We generated five Cre-inducible transgenic lines allowing cardiomyocyte cell-specific SRF overexpression, we selected two of them with low and high SRF expression level for further studies (Fig 1). We analyzed three experimental groups of adult mice after tamoxifen injections: controls, a low level of SRF overexpression named SRF-LL and a high level of SRF overexpression named SRF-HL. By Western blot analysis, a 2 fold-increased of SRF protein is observed in the SRF-LL mice whereas a 5.5 fold increased is detected in the SRF-HL mice compared with the control mice (Fig 2A and 2B). Hearts of control and transgenic mice were harvested in diastole after 3 M KCl injection. Hematoxylin-eosin staining on heart sections shows a mild dilation of heart of the SRF-LL mice at 2 months after tamoxifen injections whereas a severe heart dilation of the SRF-HL mice was clearly observed at the same stage (Fig 2C). These results were confirmed by evaluation of the HW/BW ratio in the three groups of mice (S1 Fig). This ratio is significantly increased by 50% in the SRF-HL mice while it remains equivalent to the control in the SRF-LL mice (S1 Fig). SRF-LL mice were viable up to 12 months after tamoxifen injections with no sign of further dilation whereas all SRF-HL mice died within 10 weeks after tamoxifen injections. In the latter, hematoxylin-eosin staining revealed enlarged interstitial spaces between cardiomyocytes (S2 Fig). A different profile was observed in SRF-LL mice where interstitial spaces were smaller between cardiomyocytes and comparable to control mice (S2 Fig). The level of cardiac fibrosis was determined by Sirius red stained sections and light microscopy observations. We found that intense cardiac fibrosis was present in the heart of SRF-HL mice which expressed a high level of SRF (Fig 2D). In constrast, no fibrosis was observed in the heart of SRF-LL mice that were comparable to control group (Fig 2D). Observing identical field than in panel D with polarized light, we easily detected collagen fibers in the heart of SRF-HL mice. They are highly birefrigent with fine fibers appearing green, and thicker fibers appearing yellow or orange (Fig 2E). These structures were much less abundant in control and SRF-LL mice. Then we analyzed the changes in the cytoarchitecture associated with SRF overexpression in cardiomyocytes by confocal microscopic analysis. Heart sections were stained for SRF and for vinculin, a membrane associated cytoskeletal protein. A similar cytoarchitecture was observed in heart sections between SRF-LL and control mouse groups (Fig 2F). Their shape and alignment were homogeneous in size without gaps and, intercalated discs were thin and regular suggesting a correct force generation and transmission between these cells (Fig 2F). By contrast, a high increase of nuclear SRF protein disrupted cardiac cell architecture (Fig 2F). Cardiomyocytes were heterogeneous in size and were often stretched with enlarged interstitial spaces between them. Moreover, most of the intercalated discs were dysmorphic and thick (Fig 2F). Morphometric analysis revealed that SRF-HL cardiomyocytes were hypertrophied with increased length and width compared with SRF-LL and controls (Fig 2G). SRF-LL cardiomyocyte size distribution was closer to that of controls (Fig 2G).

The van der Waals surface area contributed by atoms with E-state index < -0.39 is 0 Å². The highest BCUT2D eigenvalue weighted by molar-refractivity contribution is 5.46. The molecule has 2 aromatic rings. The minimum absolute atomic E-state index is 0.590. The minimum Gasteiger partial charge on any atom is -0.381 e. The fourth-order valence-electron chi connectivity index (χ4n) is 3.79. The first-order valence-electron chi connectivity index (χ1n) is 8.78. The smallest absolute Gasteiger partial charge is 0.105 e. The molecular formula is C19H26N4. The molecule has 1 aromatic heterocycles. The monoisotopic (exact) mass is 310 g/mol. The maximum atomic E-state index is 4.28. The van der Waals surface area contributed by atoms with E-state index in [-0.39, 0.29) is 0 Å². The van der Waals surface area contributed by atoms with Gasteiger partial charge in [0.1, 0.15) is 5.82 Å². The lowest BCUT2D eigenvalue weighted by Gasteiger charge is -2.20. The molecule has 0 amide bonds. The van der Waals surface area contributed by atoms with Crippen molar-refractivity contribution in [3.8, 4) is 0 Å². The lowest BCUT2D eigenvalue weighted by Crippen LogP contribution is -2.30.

Fig 2. Effects of cardiac-specific overexpression of SRF on heart dilation and cardiomyocyte architecture.

(A) Western blot analysis of SRF protein (10 μg of total protein per lane). The blot was also probed for glyceraldehyde-3-phosphate dehydrogenase (GAPDH) as a loading control. (B) Quantification of SRF protein level (n = 4). Data are presented as means ± s.e.m. *** indicates significant difference at P < 0.001, respectively versus the control group. (C) Hematoxylin-eosin staining of paraffin-embedded heart sections. The dilation of the ventricles is less marked in SRF-LL than in SRF-HL samples. LV: left ventricle; RV: right ventricle. These data are representative of three independent experiments. Scale bar: 1 mm. (D) Sections of mouse hearts were stained with Sirius red. The presence of endomyocardial fibrotic regions was observed in SRF-HL mice (white arrows). These data are representative of three independent experiments. Scale bar: 100 μm. (E) Identical fields than in D visualized with polarized light. Collagen fibers are highly birefrigent with fine fibers appearing green, and thicker fibers appearing yellow or orange (white arrows). (F) Confocal microscopy of cardiac sections labeled with anti-SRF antibody (red), anti-vinculin FITC (green) for cardiomyocyte membranes and DAPI (blue) for nuclei. SRF staining (white arrows) showing higher labeled cardiomyocyte nuclei in the SRF-HL than in the SRF-LL and in the control groups corroborating overexpression of the SRF gene. In the same way, intercalated discs (orange arrows) are substantially enlarged and irregularly shaped in the SRF-HL group compared with the SRF-LL and the control groups. These results are representative of three independent experiments. Scale bar: 80 μm. (G) Distribution of cardiomyocyte lengths and widths in the three groups of mice; n = 180 for each group (three different mice per group). SRF-LL: low level of SRF; SRF-HL: high level of SRF.

SRF overexpression altered cardiac gene expression program